President Rodrigo Duterte has signed Executive Order No. 133 increasing the MAV of pork meat this year to 254,210 metric tons from 54,210 MT
Under EO 133, the MAV is lower than the initial request of 404,210 MT and represents the volume earlier agreed in a compromise by the government’s economic managers and the Senate
Duterte also signed Proclamation No. 1143 declaring a state of calamity throughout the country on account of the ASF outbreak
The declaration allows the government to utilize the National Disaster Risk Reduction and Management Fund as well as the Quick Response Fund to finance efforts to curb ASF cases
President Rodrigo Duterte has signed an executive order (EO) increasing the minimum access volume (MAV) of pork meat imports this year as he finally declares a state of calamity throughout the Philippines due to the African Swine Fever (ASF) outbreak.
EO No. 133, signed on May 10, increases the MAV of pork meat to 254,210 metric tons (MT) this year from 54,210 MT, provided any unavailable balance at the end of the year will not be carried over to 2022.
The MAV Management Committee is directed to ensure that the allocation of the volume importation “is fair and open to all qualified importers of pork meat, and in accordance with existing rulers and regulations for the implementation of the agricultural MAVs, and other pertinent laws and regulations.”
EO 133 said the increase in MAV is meant “to quell the existing shortage, decrease retail prices, and stabilize inflation…” The MAV refers to the volume of quantity of a specific agricultural commodity that may be imported with a lower tariff.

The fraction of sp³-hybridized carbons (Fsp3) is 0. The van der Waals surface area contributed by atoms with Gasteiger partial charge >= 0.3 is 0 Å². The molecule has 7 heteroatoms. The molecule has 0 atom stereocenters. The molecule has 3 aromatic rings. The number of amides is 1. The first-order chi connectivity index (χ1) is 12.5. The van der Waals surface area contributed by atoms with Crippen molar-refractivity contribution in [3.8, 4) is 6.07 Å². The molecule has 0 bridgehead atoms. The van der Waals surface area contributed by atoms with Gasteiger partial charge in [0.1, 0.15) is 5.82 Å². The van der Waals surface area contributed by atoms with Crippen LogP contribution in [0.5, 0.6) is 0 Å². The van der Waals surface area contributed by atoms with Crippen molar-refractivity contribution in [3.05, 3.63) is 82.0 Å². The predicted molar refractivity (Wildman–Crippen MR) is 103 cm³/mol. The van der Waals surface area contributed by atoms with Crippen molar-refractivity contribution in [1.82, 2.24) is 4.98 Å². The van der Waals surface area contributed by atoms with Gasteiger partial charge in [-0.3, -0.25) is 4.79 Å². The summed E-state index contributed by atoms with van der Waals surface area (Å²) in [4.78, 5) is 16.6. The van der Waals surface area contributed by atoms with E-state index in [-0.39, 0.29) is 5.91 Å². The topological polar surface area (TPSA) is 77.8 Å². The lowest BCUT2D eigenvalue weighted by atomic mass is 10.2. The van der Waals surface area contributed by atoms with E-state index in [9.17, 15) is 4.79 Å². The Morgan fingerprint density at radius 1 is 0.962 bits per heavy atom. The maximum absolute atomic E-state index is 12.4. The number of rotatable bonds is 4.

The MAV under EO 133 is lower than the initial request of 404,210 MT and represents the volume earlier agreed in a compromise by the government’s economic managers and the Senate.
Senators and various local hog raisers groups earlier opposed the plan to increase the MAV and reduce tariffs for pork imports, saying it would put the local hog industry at a disadvantage.
Aside from lowering the increase in MAV volume, the Senate and economic managers also agreed to adjust tariff rates under EO 128, the order that temporarily reduces the most-favored nation (MFN) tariff rate on pork imports within the MAV for a year.
EO 128, signed last April 7, would reduce the MFN tariff rate on pork imports in-quota from 30% to 5% for the first three months upon effectivity of the order, and to 10% for the fourth to 12th month.
Pork imports outside the MAV would be slapped a lower tariff of 15% for the next three months and 20% for the succeeding nine months from the current 40%.
Under the compromise deal, the agreed adjustment is 10% for in-quota pork imports and 20% for out-quota for the first three months; and 15% for in-quota and 25% for out-quota for the remaining nine months.
Also on May 10, Duterte signed Proclamation No. 1143 declaring a state of calamity throughout the country owing to the ASF outbreak. The declaration will be for a period of one year beginning May 10, unless earlier lifted or extended as warranted.
Lawmakers have been urging for the declaration of state of calamity to allow the government to utilize the National Disaster Risk Reduction and Management Fund as well as the Quick Response Fund to finance efforts to curb ASF cases.
Under the Proclamation, all government agencies and local government units are enjoined to assist and cooperate with each other, mobilize the necessary resources to curtail the further spread of the ASF, address the supply issue for pork products, reduce retail prices, and jumpstart the rehabilitation of the local hog industry.
Since the first reported case in the Philippines in 2019, the ASF has spread to 12 regions, 46 provinces, and 493 cities, with new cases being reported despite interventions.
About 95% of pork supply in the Philippines is locally sourced, and while the ASF virus does not pose any health risks to humans, there is no known vaccine to prevent it from spreading to the local livestock and destroying the industry.
According to the Proclamation, the ASF has reduced the country’s swine population by around 3 million hogs, caused more than P100 billion in losses for the local hog sector and allied industries, and led to increased retail prices for pork products.